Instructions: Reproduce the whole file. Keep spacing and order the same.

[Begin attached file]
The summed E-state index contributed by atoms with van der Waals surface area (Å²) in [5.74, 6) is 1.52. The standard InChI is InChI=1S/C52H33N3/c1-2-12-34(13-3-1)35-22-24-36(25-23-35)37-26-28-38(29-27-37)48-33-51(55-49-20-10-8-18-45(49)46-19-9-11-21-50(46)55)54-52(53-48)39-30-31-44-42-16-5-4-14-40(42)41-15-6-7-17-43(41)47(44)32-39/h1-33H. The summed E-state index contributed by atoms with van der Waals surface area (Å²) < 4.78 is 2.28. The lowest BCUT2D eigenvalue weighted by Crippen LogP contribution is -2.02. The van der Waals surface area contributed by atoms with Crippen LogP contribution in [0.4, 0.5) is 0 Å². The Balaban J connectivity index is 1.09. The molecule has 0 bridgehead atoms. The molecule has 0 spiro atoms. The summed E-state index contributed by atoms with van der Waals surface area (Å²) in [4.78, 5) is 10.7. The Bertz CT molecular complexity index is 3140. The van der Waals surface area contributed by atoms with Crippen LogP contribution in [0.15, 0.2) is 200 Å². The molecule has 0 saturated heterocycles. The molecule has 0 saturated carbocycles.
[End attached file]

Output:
The summed E-state index contributed by atoms with van der Waals surface area (Å²) in [5.74, 6) is 1.52. The standard InChI is InChI=1S/C52H33N3/c1-2-12-34(13-3-1)35-22-24-36(25-23-35)37-26-28-38(29-27-37)48-33-51(55-49-20-10-8-18-45(49)46-19-9-11-21-50(46)55)54-52(53-48)39-30-31-44-42-16-5-4-14-40(42)41-15-6-7-17-43(41)47(44)32-39/h1-33H. The summed E-state index contributed by atoms with van der Waals surface area (Å²) < 4.78 is 2.28. The lowest BCUT2D eigenvalue weighted by Crippen LogP contribution is -2.02. The van der Waals surface area contributed by atoms with Crippen LogP contribution in [0.4, 0.5) is 0 Å². The Balaban J connectivity index is 1.09. The molecule has 0 bridgehead atoms. The molecule has 0 spiro atoms. The summed E-state index contributed by atoms with van der Waals surface area (Å²) in [4.78, 5) is 10.7. The Bertz CT molecular complexity index is 3140. The van der Waals surface area contributed by atoms with Crippen LogP contribution in [0.15, 0.2) is 200 Å². The molecule has 0 saturated heterocycles. The molecule has 0 saturated carbocycles.